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Want to find JoePa supporters? Get on his lawn

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One thousand-plus PSU students swarm JoePa's property to support their embattled football coach. (AP)  
One thousand-plus PSU students swarm JoePa's property to support their embattled football coach. (AP)  

STATE COLLEGE, Pa. -- More than 1,000 Penn State students gave Joe Paterno the hero treatment on Tuesday night, gathering outside his house to wave supportive signs and chant his name -- and roaring in glee when he stepped outside to thank them.

"You've been great, just great," Paterno said softly, comments that couldn't have been heard by more than 25 people.

Paterno said something else that surely wasn't heard by most of the crowd, which is a shame:

"The victims," Paterno said. "Say prayers for them."

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That message didn't get to the outer edges, to people who weren't there to hear deep thoughts. They were there to touch or just glimpse the winningest coach in Division I history -- who is also one of the handful of Penn State officials who didn't call the police in 2002 after learning that an eyewitness on his coaching staff had accused former defensive coordinator Jerry Sandusky of sexually assaulting a young boy in a shower on campus.

One Penn State fan outside Paterno's house waved a sign that read, "Two of my favorite J's: Jesus and Joe Paterno."

This scandal has turned campus into Bizarro World, a place where up is down and wrong is right and Joe Paterno is serenaded by students who were roughly the same age, in 2002, as Sandusky's alleged shower victim.

Meanwhile, off campus, people are horrified. It seems to be the dominant opinion elsewhere that Paterno, like the handful of other Penn State officials with knowledge of the alleged assault -- the grad assistant who saw it, the athletics director who was told about it -- concerned themselves only with the minimum legal standards in 2002. The moral minimum would have been to call the police. Nobody did.

I had that very argument Tuesday night with a Penn State student, who apparently recognized me as I stood on Paterno's lawn and asked me, accusingly, "Don't you hate Paterno?"

Me: I don't hate him. But I think he should be fired.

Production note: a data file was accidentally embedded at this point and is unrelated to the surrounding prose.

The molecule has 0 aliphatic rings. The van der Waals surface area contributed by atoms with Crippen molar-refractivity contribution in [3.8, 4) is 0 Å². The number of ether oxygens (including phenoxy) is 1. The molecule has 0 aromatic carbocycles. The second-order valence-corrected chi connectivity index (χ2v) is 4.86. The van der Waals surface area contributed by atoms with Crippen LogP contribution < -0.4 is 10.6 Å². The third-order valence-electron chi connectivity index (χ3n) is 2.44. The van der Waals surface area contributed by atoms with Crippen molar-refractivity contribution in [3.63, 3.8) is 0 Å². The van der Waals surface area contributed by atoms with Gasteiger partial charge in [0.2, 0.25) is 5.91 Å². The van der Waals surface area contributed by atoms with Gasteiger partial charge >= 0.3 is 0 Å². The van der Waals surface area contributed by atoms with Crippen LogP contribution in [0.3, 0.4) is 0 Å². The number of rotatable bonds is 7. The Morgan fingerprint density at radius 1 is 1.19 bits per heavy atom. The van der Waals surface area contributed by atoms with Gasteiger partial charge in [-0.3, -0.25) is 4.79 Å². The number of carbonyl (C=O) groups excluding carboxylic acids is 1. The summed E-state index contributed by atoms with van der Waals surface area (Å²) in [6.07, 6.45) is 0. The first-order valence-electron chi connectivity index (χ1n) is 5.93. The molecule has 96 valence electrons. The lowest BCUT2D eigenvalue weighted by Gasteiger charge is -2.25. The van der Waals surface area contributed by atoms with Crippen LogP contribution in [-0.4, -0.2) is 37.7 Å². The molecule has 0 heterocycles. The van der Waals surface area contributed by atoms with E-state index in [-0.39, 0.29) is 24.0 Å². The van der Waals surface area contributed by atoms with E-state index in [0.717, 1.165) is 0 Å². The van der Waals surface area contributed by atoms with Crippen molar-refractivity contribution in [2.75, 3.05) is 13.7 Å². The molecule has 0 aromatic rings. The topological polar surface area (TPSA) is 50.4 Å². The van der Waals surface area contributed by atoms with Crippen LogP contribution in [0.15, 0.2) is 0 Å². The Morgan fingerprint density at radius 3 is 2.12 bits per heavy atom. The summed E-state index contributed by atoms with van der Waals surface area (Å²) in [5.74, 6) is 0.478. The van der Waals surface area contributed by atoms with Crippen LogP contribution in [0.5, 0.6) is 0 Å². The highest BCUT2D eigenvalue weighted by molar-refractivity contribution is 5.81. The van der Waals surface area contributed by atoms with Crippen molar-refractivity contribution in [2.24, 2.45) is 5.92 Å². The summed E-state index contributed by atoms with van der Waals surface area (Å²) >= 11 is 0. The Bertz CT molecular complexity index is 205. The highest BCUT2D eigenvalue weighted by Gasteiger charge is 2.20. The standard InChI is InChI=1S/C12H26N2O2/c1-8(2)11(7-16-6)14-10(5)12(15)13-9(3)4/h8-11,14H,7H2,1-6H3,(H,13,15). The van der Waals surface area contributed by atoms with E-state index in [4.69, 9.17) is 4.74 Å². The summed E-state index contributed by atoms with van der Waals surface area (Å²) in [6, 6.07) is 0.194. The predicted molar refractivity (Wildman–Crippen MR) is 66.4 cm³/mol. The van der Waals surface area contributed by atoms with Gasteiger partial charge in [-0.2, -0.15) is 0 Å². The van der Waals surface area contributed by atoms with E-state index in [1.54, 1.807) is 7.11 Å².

Her: Why?

Me: Because there are eight [alleged] victims that we know about, and who knows how many more, and Paterno had the chance to stop it in 2002 and he didn't.

Her: Oh my god! He did what he was supposed to do! He told his boss!

Me: That was the bare minimum, and if you think that's great, I don't know what to tell you.

Her: I don't think it's great, I just think ... put it this way: Would you have called the police? Really? Would you?

Me: Of course. It's not even a question.

And there our conversation ended. We'd both heard enough, and we'd heard nothing. She wasn't listening to me, and I wasn't listening to her. But I was still listening to the crowd, which was chanting even as it was dispersed from Paterno's yard by police:

"We want Joe!"

Clap, clap, clap-clap-clap.

"We want Joe!"

After that chant died down, another started. It was a chant that showed the priorities of the 1,000 students who gathered outside the house Tuesday night of one of the few men on the planet who had the ability to stop an alleged pedophile in 2002 ... but didn't do it. Paterno told his boss, yes, but he didn't tell the police, ever after it was clear that nobody else was going to tell the police. An alleged pedophile roamed State College, Pa., for another nine years. But that wasn't on the minds of the 1,000 people on Paterno's lawn Tuesday night.

This was:

"Beat Nebraska!"

Clap, clap, clap-clap-clap.

"Beat Nebraska!"


Gregg Doyel is a columnist for CBSSports.com. He covered the ACC for the Charlotte Observer, the Marlins for the Miami Herald, and Brooksville (Fla.) Hernando for the Tampa Tribune. More importantly, he is 4-0 as an amateur boxer, with three knockouts. Follow Gregg Doyel on Twitter.
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